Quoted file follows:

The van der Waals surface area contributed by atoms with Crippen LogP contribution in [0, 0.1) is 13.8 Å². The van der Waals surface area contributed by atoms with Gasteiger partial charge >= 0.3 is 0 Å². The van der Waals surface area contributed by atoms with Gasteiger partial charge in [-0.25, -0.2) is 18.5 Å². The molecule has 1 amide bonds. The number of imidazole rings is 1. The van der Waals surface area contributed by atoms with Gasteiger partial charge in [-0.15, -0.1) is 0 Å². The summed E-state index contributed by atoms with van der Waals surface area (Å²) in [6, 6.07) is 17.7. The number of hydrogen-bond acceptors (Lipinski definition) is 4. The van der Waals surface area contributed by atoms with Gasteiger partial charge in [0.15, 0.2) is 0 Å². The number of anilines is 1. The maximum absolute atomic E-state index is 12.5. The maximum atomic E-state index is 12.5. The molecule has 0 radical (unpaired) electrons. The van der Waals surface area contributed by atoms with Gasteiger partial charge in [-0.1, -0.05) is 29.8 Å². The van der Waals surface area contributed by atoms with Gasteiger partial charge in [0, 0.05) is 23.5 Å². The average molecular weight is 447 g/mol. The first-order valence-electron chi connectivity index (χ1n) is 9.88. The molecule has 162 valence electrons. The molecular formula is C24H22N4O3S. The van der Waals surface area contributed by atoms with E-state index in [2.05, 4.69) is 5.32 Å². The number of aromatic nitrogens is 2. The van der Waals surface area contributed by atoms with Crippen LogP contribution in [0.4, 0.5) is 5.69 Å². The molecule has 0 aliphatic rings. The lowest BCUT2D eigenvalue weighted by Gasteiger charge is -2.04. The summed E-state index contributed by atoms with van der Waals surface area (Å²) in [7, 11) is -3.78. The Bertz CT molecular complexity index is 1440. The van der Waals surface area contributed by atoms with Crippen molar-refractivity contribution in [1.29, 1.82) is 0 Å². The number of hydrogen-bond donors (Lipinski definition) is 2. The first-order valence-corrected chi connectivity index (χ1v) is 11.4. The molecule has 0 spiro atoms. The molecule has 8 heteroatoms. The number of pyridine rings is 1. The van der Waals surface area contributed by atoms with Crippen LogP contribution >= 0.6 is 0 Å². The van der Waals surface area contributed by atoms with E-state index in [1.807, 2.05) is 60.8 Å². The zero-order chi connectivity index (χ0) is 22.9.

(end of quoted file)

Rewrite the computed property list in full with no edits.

The van der Waals surface area contributed by atoms with Crippen LogP contribution in [0, 0.1) is 13.8 Å². The van der Waals surface area contributed by atoms with Gasteiger partial charge >= 0.3 is 0 Å². The van der Waals surface area contributed by atoms with Gasteiger partial charge in [-0.25, -0.2) is 18.5 Å². The molecule has 1 amide bonds. The number of imidazole rings is 1. The van der Waals surface area contributed by atoms with Gasteiger partial charge in [-0.15, -0.1) is 0 Å². The summed E-state index contributed by atoms with van der Waals surface area (Å²) in [6, 6.07) is 17.7. The number of hydrogen-bond acceptors (Lipinski definition) is 4. The van der Waals surface area contributed by atoms with Gasteiger partial charge in [0.15, 0.2) is 0 Å². The number of anilines is 1. The maximum absolute atomic E-state index is 12.5. The maximum atomic E-state index is 12.5. The molecule has 0 radical (unpaired) electrons. The van der Waals surface area contributed by atoms with Gasteiger partial charge in [-0.1, -0.05) is 29.8 Å². The van der Waals surface area contributed by atoms with Gasteiger partial charge in [0, 0.05) is 23.5 Å². The average molecular weight is 447 g/mol. The first-order valence-electron chi connectivity index (χ1n) is 9.88. The molecule has 162 valence electrons. The molecular formula is C24H22N4O3S. The van der Waals surface area contributed by atoms with E-state index in [2.05, 4.69) is 5.32 Å². The number of aromatic nitrogens is 2. The van der Waals surface area contributed by atoms with Crippen LogP contribution in [0.4, 0.5) is 5.69 Å². The molecule has 0 aliphatic rings. The lowest BCUT2D eigenvalue weighted by Gasteiger charge is -2.04. The summed E-state index contributed by atoms with van der Waals surface area (Å²) in [7, 11) is -3.78. The Bertz CT molecular complexity index is 1440. The van der Waals surface area contributed by atoms with Crippen molar-refractivity contribution in [1.29, 1.82) is 0 Å². The number of hydrogen-bond donors (Lipinski definition) is 2. The first-order valence-corrected chi connectivity index (χ1v) is 11.4. The molecule has 0 spiro atoms. The molecule has 8 heteroatoms. The number of pyridine rings is 1. The van der Waals surface area contributed by atoms with Crippen LogP contribution >= 0.6 is 0 Å². The van der Waals surface area contributed by atoms with E-state index in [1.807, 2.05) is 60.8 Å². The zero-order chi connectivity index (χ0) is 22.9.